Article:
Brian Lara, 1997
Great players don't always make great captains, as Lara's final record shows, but the early days of his leadership offered hope. When Courtney Walsh pulled out injured for the fourth Test against India in Barbados, Lara was given the reins. It looked as though he was going to finish on the losing side as the visitors chased 120, but he conjured a remarkable victory as Curtly Ambrose, Ian Bishop and Franklyn Rose destroyed India for just 81. By the time England arrived in 1998 he was the full-time captain and he secured a 3-1 series victory. That was to prove his high point. A 0-5 whitewash against South Africa followed and West Indies' declined was confirmed.
Shane Warne, 1998
It's often said Warne was the greatest captain Australia never had. Well, they did have him - for a short time - and he won 10 out of 11 ODIs. During the 1997-98 Carlton and United Series he won his first match, against New Zealand, by 131 runs, but it was the following season that he really made a mark. He led Australia to the tournament - also involving England and Sri Lanka - and showed himself to be an innovative, aggressive captain. He inspired by his own performances too, especially in the first final in Sydney, when England were cruising before Warne drew Nasser Hussain into a wild heave and had him stumped. But a long-term run at job never came around - to a sigh of relief from Cricket Australia's PR department - and it left one of great unanswered questions: how would Warne have captained in Test cricket?
Ricky Ponting, 2002 (ODIs), 2004 (Tests)
Not many players are fortunate enough to take over the captaincy mantle with one of the finest sides of all time at their disposal. Ricky Ponting had been groomed from a young age as Australian captain, but a series of bust-ups in his early days raised question marks. However, his time came after had lifted Australia well clear at the top of the tree. Firstly it was in the one-day arena when he took the armband against South Africa in 2002 and secured a 5-1 series victory. Australia then didn't lose a game as they defended the World Cup in 2003. But it was in Tests that everyone was watching Ponting's progress. His first challenge came in Sri Lanka and, despite Having trailed in all three Tests, it ended in a whitewash for Ponting's team. He missed the majority of the following series, against India, with injury, but returned to lead a commanding home season against New Zealand and Pakistan.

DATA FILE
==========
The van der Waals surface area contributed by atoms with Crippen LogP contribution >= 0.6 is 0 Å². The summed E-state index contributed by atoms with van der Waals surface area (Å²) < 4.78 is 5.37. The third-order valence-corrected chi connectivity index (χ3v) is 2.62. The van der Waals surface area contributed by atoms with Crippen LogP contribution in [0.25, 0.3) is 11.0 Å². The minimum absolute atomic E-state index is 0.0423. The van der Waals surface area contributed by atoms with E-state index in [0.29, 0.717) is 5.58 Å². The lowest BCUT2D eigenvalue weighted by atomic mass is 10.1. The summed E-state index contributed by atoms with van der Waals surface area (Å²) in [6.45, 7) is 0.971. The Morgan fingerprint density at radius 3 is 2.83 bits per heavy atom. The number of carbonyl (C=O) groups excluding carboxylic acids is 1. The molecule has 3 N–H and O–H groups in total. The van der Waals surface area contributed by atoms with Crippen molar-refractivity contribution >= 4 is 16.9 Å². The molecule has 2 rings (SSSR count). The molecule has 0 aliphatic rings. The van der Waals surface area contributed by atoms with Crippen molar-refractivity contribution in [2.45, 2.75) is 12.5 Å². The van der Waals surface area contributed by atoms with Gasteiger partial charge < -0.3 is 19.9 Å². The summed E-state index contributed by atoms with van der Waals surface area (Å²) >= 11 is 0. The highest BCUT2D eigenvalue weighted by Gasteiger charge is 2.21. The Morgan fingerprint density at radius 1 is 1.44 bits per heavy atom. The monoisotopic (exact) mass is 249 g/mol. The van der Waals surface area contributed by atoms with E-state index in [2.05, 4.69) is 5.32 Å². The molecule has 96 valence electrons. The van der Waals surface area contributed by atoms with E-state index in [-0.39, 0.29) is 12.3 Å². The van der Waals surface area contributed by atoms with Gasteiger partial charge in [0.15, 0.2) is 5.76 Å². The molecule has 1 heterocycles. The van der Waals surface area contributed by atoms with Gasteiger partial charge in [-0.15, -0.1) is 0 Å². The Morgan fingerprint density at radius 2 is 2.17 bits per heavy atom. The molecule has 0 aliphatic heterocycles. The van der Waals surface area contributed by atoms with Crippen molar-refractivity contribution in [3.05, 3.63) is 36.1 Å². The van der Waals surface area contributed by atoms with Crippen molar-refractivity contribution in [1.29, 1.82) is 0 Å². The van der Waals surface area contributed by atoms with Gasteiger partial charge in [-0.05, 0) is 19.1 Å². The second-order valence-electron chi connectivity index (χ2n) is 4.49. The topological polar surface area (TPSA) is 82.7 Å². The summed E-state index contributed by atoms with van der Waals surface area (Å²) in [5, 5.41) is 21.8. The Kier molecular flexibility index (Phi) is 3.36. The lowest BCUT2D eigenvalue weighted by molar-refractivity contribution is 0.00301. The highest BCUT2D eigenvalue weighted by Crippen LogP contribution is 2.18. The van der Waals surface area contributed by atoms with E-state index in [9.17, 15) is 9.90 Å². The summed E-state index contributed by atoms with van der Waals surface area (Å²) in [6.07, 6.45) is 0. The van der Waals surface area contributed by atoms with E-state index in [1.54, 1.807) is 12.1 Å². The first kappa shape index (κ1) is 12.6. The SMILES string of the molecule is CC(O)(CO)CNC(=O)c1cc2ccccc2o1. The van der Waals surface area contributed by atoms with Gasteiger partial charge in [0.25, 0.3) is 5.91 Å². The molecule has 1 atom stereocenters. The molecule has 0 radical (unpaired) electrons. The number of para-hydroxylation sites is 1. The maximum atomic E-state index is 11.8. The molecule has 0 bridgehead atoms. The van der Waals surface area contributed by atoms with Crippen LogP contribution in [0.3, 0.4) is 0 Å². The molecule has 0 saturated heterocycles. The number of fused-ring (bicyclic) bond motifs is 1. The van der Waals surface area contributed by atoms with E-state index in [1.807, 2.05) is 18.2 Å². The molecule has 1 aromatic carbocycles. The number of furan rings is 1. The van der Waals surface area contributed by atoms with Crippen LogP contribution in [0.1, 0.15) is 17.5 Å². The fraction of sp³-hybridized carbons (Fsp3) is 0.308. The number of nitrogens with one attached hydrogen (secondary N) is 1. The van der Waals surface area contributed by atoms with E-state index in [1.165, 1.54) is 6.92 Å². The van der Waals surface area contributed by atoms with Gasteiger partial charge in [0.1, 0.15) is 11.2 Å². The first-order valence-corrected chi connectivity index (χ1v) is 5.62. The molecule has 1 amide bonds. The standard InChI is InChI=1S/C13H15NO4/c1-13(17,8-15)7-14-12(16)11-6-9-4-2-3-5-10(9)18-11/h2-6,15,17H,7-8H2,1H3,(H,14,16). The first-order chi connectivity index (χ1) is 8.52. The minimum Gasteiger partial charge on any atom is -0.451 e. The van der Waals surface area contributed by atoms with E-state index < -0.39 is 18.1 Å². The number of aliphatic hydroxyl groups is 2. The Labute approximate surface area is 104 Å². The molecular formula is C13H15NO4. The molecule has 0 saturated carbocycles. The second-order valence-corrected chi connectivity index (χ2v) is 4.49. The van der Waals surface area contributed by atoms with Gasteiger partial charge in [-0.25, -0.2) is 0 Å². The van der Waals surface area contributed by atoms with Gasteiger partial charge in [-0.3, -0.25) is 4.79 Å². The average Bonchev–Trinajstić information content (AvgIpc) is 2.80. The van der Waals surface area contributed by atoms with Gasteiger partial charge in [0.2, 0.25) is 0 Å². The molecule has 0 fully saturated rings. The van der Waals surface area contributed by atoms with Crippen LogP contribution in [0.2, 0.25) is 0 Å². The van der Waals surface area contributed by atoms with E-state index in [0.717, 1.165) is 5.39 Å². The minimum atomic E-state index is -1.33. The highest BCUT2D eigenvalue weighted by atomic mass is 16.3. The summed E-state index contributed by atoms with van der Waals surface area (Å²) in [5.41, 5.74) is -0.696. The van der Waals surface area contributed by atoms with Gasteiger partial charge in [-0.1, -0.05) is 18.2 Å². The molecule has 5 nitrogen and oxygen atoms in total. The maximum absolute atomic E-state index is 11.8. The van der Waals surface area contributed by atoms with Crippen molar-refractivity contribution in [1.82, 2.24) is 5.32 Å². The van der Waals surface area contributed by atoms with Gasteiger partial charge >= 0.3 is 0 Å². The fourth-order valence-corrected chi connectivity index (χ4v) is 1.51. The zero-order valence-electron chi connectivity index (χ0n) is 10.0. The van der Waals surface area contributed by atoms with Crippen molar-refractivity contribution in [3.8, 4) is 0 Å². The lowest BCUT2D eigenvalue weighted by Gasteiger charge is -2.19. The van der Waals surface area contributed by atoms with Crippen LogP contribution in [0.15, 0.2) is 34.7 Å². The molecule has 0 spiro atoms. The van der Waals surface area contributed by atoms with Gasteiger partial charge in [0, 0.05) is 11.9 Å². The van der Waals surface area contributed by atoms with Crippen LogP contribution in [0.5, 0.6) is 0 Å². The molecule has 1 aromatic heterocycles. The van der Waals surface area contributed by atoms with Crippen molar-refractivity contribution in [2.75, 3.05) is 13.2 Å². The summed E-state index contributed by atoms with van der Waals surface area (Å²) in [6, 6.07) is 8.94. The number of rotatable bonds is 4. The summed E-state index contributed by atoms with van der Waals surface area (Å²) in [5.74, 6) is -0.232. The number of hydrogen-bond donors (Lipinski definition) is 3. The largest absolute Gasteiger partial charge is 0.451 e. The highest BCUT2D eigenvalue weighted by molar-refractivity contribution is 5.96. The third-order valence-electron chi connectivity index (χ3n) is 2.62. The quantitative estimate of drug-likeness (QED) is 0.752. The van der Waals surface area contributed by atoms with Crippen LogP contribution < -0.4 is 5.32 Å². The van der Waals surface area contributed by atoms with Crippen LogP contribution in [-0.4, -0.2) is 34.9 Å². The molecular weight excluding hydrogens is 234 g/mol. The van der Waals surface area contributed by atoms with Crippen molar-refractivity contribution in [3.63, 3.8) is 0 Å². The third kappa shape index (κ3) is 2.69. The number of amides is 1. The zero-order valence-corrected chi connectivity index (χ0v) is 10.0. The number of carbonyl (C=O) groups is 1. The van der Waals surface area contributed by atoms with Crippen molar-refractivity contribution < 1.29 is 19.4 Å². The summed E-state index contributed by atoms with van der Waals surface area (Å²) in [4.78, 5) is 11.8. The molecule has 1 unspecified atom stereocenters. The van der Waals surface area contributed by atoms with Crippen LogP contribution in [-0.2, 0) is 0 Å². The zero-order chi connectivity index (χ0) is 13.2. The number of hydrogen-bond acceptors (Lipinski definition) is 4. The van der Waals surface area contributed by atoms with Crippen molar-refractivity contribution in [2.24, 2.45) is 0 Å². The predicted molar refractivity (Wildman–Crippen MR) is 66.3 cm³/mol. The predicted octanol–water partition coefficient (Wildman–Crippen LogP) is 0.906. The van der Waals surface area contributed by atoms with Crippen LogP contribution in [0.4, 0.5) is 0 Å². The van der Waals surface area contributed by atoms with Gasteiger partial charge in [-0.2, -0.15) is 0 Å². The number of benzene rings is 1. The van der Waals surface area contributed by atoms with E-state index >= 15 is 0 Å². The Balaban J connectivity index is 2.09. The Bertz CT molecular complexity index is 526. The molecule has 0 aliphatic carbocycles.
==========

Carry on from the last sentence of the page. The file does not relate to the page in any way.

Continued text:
Michael Vaughan, 2003
One of the reasons for a note of caution over Pietersen's memorable start is the story of his predecessor, Vaughan. He was handed England's one-day captaincy in 2003 after Nasser Hussain stood down following another World Cup failure. Within a month he'd won two trophies after beating Pakistan in the Natwest Challenge and claiming the Natwest Series, which also involved South Africa and Zimbabwe. He had a young team under his charge - much like Pietersen now - and there was a buzz about England's one-day cricket. James Anderson took a hat-trick, Andrew Flintoff scored runs and claimed wickets, Chris Read caught everything as the keeper, and Marcus Trescothick blazed at the top of the order. A few of the other names included Vikram Solanki, Anthony McGrath, Rikki Clarke and Jim Troughton. The early one-day success was enough to force Hussain out of the Test job as well and Vaughan secured a drawn series against South Africa. His greatest success was still a few years away, although the one-day form didn't last.
Mahendra Singh Dhoni, 2007
It's hard to believe, but there was a time when India didn't think too highly of Twenty20 cricket. In fact, there was an outside chance they weren't going to send a team to the first World Twenty20 in South Africa. In the end they did, but it was shorn of leading lights such as Sachin Tendulkar, Rahul Dravid, Sourav Ganguly and Anil Kumble. The captaincy was thrust onto Dhoni, the new poster boy of Indian cricket, and it proved an inspired choice. He marshalled a group of young players with a fresh and fearless approach as India - not without the odd scare - progressed to the final in Johannesburg. The semi-final clash against Australia, in Durban, was a classic and Dhoni was outstanding. He gambled leaving the final over to Joginder Sharma and it paid off. Then, in the final, a similar script was written as Pakistan chased 158. Misbah-ul-Haq took it to the final over, again bowled by Sharma, and eventually it was six off four balls. Misbah tried a paddle sweep - which probably still gives him nightmares - and the rest, as they say, is history.
Modern Masters: Rahul Dravid and Sanjay Manjrekar discuss Graeme Smith's terrific record in different conditions
Jarrod Kimber: Overworked bowlers, poor selection, and plenty of business jargon - England's cup of woe is full
Martin Crowe: The team now consists of two halves: a burnt-out one and a fresh one
My XI: Martin Crowe on the gritty approach that turned Allan Border into a run-machine
Samir Chopra: A fourth-innings chase can be brutally unforgiving; every wicket can lead to acute anxiety